Windage: The wind is a powerful force – a force to be reckoned with. And the stronger it blows, the greater the force it can exert. Not only that, but it’s power increases at twice its speed, meaning that if the wind speed doubles, the force it exerts is multiplied by four. In situations where you expect strong winds, therefore, it’s very important to reduce your windage as much as you can. Look at the picture again:


They removed the main sail – that was a good idea, as sails can create a lot of drag, but see the dinghy? It’s hanging from the stern like a glorified wind scoop – the worst possible position from a windage standpoint. Laying flat on deck, yes, or even trailing in the water behind, but this…

So aboard Sionna (I’ll stop picking on our neighbors now) we have a list of things we do to reduce windage, reduce shock loading, and maximize the holding power of our anchor when we’re expecting significant winds at anchor, but it began long before, when we were choosing the anchoring equipment we have aboard. 

You see, when it comes to anchors, heavier is always better, up to the point when the crew is not able to handle the weight. Same for the chain attached to it – so we chose a 35# anchor (slightly over-sized according to the books) and ⅜” chain – one size larger than normal. To that we attached ⅝” nylon line, again slightly over-sized, but also easier to handle than a finer line.  

The business end of the 35# CQR anchor


Chain and snubber deployed. The snubber takes the load while the chain acts as a backup.
What else? Anything on deck that might come loose, or which presents a significant amount of resistance to the wind. This includes our stays’l (which is stored in a bag on deck when not in use), the sun awning, the sailing rig for the dinghy, fenders, BBQ grill, throwable life ring…

Dinghy sail and mast on the starboard side deck.


Sun awning on the port side deck.
Stays’l (Stay Sail) on the port side deck forward.
BBQ grill (green) and the fenders (blue opposite, usually there are three tied there).
Throwable life ring (“Lifesling”) in it’s bag.

And finally there are the sails themselves. These enormous pieces of cloth can become dangerous should they begin to catch the wind. In a minor blow (say, less than 40 knots) we take lengths of spare line and snugly wrap them, inside their covers.
Wrapped sails in preparation for Tropical Storm Hermine.
We also tie a heavy line around the rolling head sail to be sure it doesn’t decide to unroll – something that has frequently resulted (on other boats) in loss of the whole mast.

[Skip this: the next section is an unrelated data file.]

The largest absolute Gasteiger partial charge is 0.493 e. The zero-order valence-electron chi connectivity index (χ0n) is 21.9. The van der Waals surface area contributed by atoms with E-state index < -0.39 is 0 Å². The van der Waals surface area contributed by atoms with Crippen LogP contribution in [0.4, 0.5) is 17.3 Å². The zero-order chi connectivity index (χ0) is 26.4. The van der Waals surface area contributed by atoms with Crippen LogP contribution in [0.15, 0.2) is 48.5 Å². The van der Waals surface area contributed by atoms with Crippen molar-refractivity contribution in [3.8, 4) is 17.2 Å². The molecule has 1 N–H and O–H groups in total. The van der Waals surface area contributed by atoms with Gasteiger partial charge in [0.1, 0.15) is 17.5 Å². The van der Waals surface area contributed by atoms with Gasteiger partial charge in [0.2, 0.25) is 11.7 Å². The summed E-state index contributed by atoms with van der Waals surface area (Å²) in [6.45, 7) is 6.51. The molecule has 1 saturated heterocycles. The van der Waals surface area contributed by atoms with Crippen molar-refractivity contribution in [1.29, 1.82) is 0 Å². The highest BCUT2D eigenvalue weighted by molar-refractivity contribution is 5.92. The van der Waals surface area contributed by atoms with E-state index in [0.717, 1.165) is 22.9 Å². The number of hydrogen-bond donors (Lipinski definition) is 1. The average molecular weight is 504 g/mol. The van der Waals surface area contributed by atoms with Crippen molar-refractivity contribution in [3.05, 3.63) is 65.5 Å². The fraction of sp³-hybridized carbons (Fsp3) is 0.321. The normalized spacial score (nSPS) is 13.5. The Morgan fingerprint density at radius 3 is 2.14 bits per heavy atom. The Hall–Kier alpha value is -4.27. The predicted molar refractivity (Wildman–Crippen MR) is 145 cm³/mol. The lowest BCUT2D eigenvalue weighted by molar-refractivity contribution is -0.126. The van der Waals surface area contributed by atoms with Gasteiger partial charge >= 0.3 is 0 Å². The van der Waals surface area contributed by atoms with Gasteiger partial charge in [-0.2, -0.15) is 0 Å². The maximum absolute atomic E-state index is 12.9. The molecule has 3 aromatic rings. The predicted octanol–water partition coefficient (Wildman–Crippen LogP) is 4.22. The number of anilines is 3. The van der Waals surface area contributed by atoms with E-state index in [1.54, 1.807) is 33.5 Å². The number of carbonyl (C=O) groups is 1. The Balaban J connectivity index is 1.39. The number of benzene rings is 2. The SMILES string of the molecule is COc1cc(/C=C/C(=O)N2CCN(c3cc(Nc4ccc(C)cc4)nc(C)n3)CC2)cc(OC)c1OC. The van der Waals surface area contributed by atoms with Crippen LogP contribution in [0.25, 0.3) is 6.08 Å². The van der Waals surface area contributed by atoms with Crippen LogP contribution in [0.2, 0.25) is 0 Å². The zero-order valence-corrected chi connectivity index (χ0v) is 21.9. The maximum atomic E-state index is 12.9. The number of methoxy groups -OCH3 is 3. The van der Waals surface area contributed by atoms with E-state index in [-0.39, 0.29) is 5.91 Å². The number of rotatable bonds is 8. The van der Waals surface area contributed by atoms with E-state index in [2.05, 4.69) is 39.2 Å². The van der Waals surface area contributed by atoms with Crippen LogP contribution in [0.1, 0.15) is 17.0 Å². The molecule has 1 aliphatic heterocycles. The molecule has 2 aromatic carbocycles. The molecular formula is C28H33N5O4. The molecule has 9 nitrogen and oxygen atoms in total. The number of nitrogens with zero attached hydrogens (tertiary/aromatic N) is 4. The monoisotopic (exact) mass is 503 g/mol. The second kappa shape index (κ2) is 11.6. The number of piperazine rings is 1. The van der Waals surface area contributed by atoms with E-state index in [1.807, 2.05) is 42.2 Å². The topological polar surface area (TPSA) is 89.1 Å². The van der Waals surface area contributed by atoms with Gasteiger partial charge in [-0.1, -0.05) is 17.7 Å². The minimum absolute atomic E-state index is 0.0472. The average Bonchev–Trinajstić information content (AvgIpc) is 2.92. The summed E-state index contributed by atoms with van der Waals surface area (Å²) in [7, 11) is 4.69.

And for stronger winds? Or even a hurricane? The sails come off entirely and are stowed below, along with everything else previously mentioned. Yes, a storm-prepped sailboat is a mite cozy below! But all of these things add to your chances of staying anchored and undamaged in a real storm.
And that, really, is the point. Keep the boat attached to the ground and in safe water, and keep the crew safe aboard or – if it’s a better option – in shelter ashore. Safety first.

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Let’s Talk About Forecasting…

“Everybody complains about the weather, but nobody DOES anything about it!”


Winds 20 gusting 38 – not trifling!
So Mark Twain is claimed to have said. Of course there are lots of things attributed to Mark Twain – and doubtless many famous people – that they never said, but since Twain was known for the pithy one-liner, we’ll let him have that one.

Particularly because it’s true, and will likely stay true – chem-trails and other conspiracies not withstanding. The weather is still out of our control, and seems likely to remain so for my lifetime, at least. 

Yesterday Nicki and I left Breakwater Harbor, off Lewes, Delaware at 8am, and headed out around Cape Henlopen for the open Atlantic and a 35 mile jaunt down the coast to Ocean City, Maryland. The forecast as we departed was for seas of 2-3 feet and winds peaking at around 15 knots before diminishing in the afternoon to 8-10 knots. From there, the forecast also called for a front to move in and pass, bringing rather more wind for the overnight, so we planned to tuck in to Ocean City behind Assateague Island to wait out that bit of weather before continuing south.